Is the NOC (Network Operations Center) still viable according to ITIL?

There are still IT organizations with the Network Operating Center (NOC) name and designation, with varying sets of organizational structures, operating levels, and responsibilities. This raises several very important questions (which are going to be the topic of today’s article):

  • What is an NOC?
  • Is there a place for it in a modern, service-oriented IT organization?
  • How does the NOC fit into the ITIL framework?

What is an NOC?

The answer to this most important question will directly influence the answers of the other two, because the answer depends upon whom are you asking.

The term “NOC” originates from the telecom world, and it is a physical place from which engineers monitor and maintain every aspect of a telecommunications network, from radio tower controllers to billing equipment.

Now comes the hard part… When IT organizations started to become more organized, operations were network- and infrastructure-centric, and so they found the term “NOC” applicable in our line of business. I genuinely believe that first-generation NOCs (within IT organizations) were purely network and infrastructure monitoring centers. But, as time went on and our daily lives became more application-oriented (read more on the ITIL Application Management Lifecycle – within IT Service Lifecycle), it was only logical to include application and service monitoring in the NOC as well.

I guess that some IT organizations still use an NOC in network-only mode, but those must be large organizations where technology siloes are vast and strictly divided, or organizations that are heavily dependent on the network itself.

From my personal experience, if an IT organization is using the term “NOC,” it generally refers to a set of monitoring and alerting tools (network/infrastructure and application), overseen by technicians, which act as some form of first-line support (mostly Help Desk).

Is there a place for the NOC in modern IT organizations?

Again, it depends on what your current IT organization looks like; if IT operations are strictly divided into technological siloes – the answer may be yes. The network team will be responsible for network and network-related issues only, and they’ll have their own tools and equipment dedicated to network monitoring and operations – therefore, the most suitable name may be Network Operations Center.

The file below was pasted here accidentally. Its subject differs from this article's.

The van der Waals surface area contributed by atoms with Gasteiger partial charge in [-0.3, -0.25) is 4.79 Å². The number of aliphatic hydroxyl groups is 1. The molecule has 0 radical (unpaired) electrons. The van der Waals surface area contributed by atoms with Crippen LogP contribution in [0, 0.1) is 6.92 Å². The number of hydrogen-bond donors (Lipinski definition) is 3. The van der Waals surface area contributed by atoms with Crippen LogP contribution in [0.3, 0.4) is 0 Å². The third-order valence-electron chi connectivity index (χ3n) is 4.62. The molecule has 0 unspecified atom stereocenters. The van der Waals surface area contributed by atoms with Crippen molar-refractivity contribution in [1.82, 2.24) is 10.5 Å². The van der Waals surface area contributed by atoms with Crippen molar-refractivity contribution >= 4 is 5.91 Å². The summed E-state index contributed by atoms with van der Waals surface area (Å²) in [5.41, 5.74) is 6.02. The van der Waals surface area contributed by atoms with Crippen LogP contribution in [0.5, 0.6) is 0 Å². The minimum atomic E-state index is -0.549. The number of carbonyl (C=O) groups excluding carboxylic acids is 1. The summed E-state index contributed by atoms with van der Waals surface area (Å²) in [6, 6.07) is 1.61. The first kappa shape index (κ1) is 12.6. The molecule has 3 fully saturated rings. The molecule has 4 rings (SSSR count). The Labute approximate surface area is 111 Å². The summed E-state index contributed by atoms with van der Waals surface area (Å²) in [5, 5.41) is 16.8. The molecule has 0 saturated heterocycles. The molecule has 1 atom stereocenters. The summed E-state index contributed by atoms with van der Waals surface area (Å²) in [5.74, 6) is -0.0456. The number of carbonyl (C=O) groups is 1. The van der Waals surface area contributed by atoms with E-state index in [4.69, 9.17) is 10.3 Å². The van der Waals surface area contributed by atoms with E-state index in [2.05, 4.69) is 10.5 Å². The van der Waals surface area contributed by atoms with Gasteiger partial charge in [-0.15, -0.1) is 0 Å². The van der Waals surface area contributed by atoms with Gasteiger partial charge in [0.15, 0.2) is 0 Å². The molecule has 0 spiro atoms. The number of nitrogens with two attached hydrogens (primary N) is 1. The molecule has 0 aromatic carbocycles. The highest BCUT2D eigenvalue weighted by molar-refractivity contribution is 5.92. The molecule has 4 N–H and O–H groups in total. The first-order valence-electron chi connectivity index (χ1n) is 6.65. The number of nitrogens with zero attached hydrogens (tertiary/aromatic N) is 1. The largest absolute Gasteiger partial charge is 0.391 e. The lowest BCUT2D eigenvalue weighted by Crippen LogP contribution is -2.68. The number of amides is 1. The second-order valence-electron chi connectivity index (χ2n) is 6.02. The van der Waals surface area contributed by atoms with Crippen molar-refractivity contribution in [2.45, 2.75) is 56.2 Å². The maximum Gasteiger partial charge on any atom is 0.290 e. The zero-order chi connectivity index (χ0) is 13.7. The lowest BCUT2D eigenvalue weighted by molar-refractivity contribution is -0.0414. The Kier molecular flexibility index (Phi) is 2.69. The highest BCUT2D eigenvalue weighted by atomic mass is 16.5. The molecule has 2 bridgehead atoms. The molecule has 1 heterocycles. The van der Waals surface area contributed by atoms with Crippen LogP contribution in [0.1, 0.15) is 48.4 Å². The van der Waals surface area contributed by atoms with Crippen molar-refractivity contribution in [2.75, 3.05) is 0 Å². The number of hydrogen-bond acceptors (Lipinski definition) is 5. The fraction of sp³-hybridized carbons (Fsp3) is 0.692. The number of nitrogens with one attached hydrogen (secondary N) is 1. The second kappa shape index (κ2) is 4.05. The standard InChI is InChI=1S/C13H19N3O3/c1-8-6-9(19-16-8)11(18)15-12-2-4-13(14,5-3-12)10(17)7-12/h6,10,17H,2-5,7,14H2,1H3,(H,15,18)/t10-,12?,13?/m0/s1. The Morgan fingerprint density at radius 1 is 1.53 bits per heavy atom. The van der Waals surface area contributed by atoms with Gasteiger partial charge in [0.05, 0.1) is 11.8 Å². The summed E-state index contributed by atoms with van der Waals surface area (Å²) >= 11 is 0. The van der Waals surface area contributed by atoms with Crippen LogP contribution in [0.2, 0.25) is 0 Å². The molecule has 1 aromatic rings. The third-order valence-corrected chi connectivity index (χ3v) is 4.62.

My personal experience and observations tell me that NOC personnel are handling application requests, server-related requests, LAN, WAN, and security issues as well. It makes sense, because if all IT support and operations are provided by the NOC, we are basically talking about a Service Desk (you can read more about Service Desk here: Service Desk: Single point of contact and here: ITIL Service Desk types).

The Service Desk is a well-described and widely adopted ITIL function, and you can get formal education and training, and find lots of resources on the internet as well on how to set up, organize, and run it according to best practices (ITIL). This brings us to the next question – how does the NOC fit into the ITIL framework?

How does the NOC fit into the ITIL framework?

Within the Service Operation lifecycle, ITIL mentions NOC as a synonym for Operations Bridge, which may also operate as Console Management (lighter version of Operations Bridge).

There are two theories about how the Operations Bridge was so named; it either resembles the bridge of a large ship (think of a battleship, or a spaceship), or a link between IT operations and the traditional Help Desk. Generally, as mentioned before, this function is merged into the Service Desk, which performs both sets of duties. The Operations Bridge will combine many activities, which might include Console Management, event handling, first-line network management, job scheduling, and after-hours support (covering for the Service Desk and/or second-line support groups if they do not work 24/7). In some organizations, the Service Desk is part of the Operations Bridge.

Within ITIL, “NOC” is avoided as a term throughout the service lifecycle, and aside from this “honorable mention,” there are no further references.

Preparations for the future start today

As my professional background is from the core of the telecom business, whenever I hear the term “NOC” I get a strong feeling of nostalgia. NOCs might be rare today, but can be found in a decent number of IT organizations, especially within older companies. That is not unusual, as the telecom business precedes IT; older IT organizations adopted both the terminology and organization of the NOC.

In my honest opinion, within IT organizations of today, the NOC is a thing of the past. Almost 10 years have passed since the ITIL V2 complete glossary was published, with the goal to be more publicly available and affordable, and it’s been four years since the latest ITIL 2011 version. This should be enough time for IT organizations to embrace a proven set of best practices and move away from the time in which Bill Gates said he’s stepping down, MySpace was a thing, people were craving Blackberries, Palms and flip-phones, and Sony and Toshiba started the Blu-ray vs. HD DVD format war. We know how all of those ended. However, if you still choose to live in that era, I have big announcement for you: Windows Vista will be released next year. 🙂

Check out the free  ITIL Gap Analysis Tool to see how your Service Desk fits with the ITIL recommendation.